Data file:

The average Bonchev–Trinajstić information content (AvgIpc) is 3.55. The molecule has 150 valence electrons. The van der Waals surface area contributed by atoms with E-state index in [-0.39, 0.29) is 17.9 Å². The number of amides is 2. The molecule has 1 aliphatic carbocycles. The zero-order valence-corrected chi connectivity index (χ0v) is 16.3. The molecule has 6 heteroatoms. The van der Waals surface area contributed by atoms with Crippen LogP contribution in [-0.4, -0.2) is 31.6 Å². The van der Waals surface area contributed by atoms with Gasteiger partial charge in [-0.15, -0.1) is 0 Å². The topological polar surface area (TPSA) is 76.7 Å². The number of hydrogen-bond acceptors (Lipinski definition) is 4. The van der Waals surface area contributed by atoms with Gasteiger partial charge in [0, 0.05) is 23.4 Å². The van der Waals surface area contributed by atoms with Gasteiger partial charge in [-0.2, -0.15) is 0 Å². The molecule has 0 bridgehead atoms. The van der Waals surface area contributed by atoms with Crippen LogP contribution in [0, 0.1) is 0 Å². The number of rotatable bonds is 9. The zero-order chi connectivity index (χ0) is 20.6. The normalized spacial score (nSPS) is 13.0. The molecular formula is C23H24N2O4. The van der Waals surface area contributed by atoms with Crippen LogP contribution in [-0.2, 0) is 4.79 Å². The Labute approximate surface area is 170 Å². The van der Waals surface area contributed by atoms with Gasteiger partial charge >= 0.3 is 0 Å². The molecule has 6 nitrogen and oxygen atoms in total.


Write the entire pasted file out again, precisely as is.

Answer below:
The average Bonchev–Trinajstić information content (AvgIpc) is 3.55. The molecule has 150 valence electrons. The van der Waals surface area contributed by atoms with E-state index in [-0.39, 0.29) is 17.9 Å². The number of amides is 2. The molecule has 1 aliphatic carbocycles. The zero-order valence-corrected chi connectivity index (χ0v) is 16.3. The molecule has 6 heteroatoms. The van der Waals surface area contributed by atoms with Crippen LogP contribution in [-0.4, -0.2) is 31.6 Å². The van der Waals surface area contributed by atoms with Gasteiger partial charge in [-0.15, -0.1) is 0 Å². The topological polar surface area (TPSA) is 76.7 Å². The number of hydrogen-bond acceptors (Lipinski definition) is 4. The van der Waals surface area contributed by atoms with Gasteiger partial charge in [0, 0.05) is 23.4 Å². The van der Waals surface area contributed by atoms with Gasteiger partial charge in [-0.2, -0.15) is 0 Å². The molecule has 0 bridgehead atoms. The van der Waals surface area contributed by atoms with Crippen LogP contribution in [0, 0.1) is 0 Å². The number of rotatable bonds is 9. The zero-order chi connectivity index (χ0) is 20.6. The normalized spacial score (nSPS) is 13.0. The molecular formula is C23H24N2O4. The van der Waals surface area contributed by atoms with Crippen LogP contribution in [-0.2, 0) is 4.79 Å². The Labute approximate surface area is 170 Å². The van der Waals surface area contributed by atoms with Gasteiger partial charge >= 0.3 is 0 Å². The molecule has 6 nitrogen and oxygen atoms in total.